The Prime Minister has touched down in New York for the UN General Assembly where he hopes to press countries on committing funds for the Cop26 climate talks. Ahead of the summit, Boris Johnson has urged wealthier countries to contribute to a £100 billion a year funding target aimed at helping developing nations to cut carbon emissions. That commitment is viewed as key to getting the ball rolling when the negotiations get underway at the summit in Glasgow in November.  Behind the scenes there is increasing pessimism about what Cop26 will achieve But things aren’t going to plan. Speaking to hacks on the trip, Johnson said it would be a stretch to get the money

The truth about Extinction Rebellion’s ‘climate warfare’

What have environmentalists got against commuters? Not for the first time a group of bedraggled climate nuts have taken their argument for ‘radical’ action on global warming not to Downing Street or to Parliament Square, but to ordinary people just trying to go about their business. Junctions have been blocked along the M25 near Kings Langley, Heathrow, Swanley, Godstone and Lakeside. This is the work of Insulate Britain, a single-issue Extinction Rebellion offshoot demanding action on home insulation. So far 42 have been arrested. The protesters tweeted that they were ‘disrupting the M25’ to ‘demand the government insulate Britain’. And yet so far their primary achievement has been to infuriate

Fact check: what caused the German floods?

As a study in how hysteria develops, the reporting of World Weather Attribution study into last month’s floods in the Rhineland could hardly be bettered. You will no doubt have heard or seen headlines over the past couple of days claiming that climate change made the floods ‘up to nine times’ more likely. Some even ran without the ‘up to’ — such as the Times, which reported with apparent confidence: ‘Deadly floods nine times likelier in warmer climate’. What ordinary readers are less likely to have done is to have read the study itself. Needless to say, it paints a very different picture of the event and any causal link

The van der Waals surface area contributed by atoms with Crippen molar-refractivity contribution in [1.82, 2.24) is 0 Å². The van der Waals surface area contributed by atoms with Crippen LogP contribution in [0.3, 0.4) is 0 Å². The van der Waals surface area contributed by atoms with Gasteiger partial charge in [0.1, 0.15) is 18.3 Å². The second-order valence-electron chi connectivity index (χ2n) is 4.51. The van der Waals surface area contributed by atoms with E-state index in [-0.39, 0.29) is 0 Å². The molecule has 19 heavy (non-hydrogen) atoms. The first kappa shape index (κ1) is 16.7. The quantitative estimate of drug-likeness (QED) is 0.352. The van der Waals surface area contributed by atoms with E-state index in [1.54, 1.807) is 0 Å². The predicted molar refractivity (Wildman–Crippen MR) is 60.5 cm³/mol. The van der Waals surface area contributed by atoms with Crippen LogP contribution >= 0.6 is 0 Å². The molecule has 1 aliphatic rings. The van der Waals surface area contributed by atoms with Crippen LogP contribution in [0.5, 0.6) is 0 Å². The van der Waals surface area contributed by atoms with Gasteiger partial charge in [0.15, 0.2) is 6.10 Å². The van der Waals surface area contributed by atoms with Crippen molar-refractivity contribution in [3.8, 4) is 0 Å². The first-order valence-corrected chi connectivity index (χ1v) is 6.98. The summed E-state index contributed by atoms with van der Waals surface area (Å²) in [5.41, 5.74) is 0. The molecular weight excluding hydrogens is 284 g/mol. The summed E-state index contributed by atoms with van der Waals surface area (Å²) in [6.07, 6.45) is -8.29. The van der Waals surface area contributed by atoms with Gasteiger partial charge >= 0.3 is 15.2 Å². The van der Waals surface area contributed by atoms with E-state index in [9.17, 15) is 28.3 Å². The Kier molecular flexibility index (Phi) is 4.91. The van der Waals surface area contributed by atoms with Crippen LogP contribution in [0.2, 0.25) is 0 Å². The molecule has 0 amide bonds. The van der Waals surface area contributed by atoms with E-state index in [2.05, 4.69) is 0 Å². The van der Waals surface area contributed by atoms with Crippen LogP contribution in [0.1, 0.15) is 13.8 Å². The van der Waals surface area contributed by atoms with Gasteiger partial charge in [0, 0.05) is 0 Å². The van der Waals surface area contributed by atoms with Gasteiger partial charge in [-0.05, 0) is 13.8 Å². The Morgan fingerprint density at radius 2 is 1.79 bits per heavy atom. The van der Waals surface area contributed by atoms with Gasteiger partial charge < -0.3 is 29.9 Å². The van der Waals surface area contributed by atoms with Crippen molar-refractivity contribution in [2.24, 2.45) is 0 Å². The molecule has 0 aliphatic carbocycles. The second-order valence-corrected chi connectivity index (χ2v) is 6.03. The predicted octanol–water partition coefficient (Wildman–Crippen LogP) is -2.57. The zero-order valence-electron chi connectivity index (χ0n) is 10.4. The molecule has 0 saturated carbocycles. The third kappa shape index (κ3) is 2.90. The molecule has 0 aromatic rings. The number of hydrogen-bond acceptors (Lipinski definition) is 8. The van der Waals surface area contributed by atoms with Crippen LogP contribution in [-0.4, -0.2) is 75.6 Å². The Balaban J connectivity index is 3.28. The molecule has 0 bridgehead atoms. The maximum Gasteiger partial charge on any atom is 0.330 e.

Rishi Sunak’s waffle exposed the flaw in Boris’s green agenda

Who pays? It is one of the most important questions in politics, especially when it comes to the sort of expensive zeitgeisty ideas that governments love to take a reputational ride on. When Margaret Thatcher was Tory leader, she tried to exempt her party from this charge of vulnerability to fashionable notions that come with eye-watering price tags attached, once observing:  ‘The Labour party scheme their schemes, the Liberal party dream their dreams, but we have work to do.’ Nobody who has followed the career of Boris Johnson at all closely would seek to exempt him. Indeed, ‘schemes and dreams’ appear to be what make him tick. So it is

Britain’s Covid baby bust is bleak news

These are lean times for hospitality and retail. But at least pubs and shops have their champions, popping up on our television channels and radio stations. The squeaky wheel gets the oil, or in this case, taxpayer-funded grants. Where, though, are the voices raised for another activity – also struggling before lockdown – and now facing its own unprecedented crash. Who cares about babies? Truly, births need a push. Predictions of a boom in coronababies were way, way off. Britain, in common with many other developed nations, is experiencing a sharp new slump in fertility, the full extent of which remains unclear. If our neighbours are anything to go by,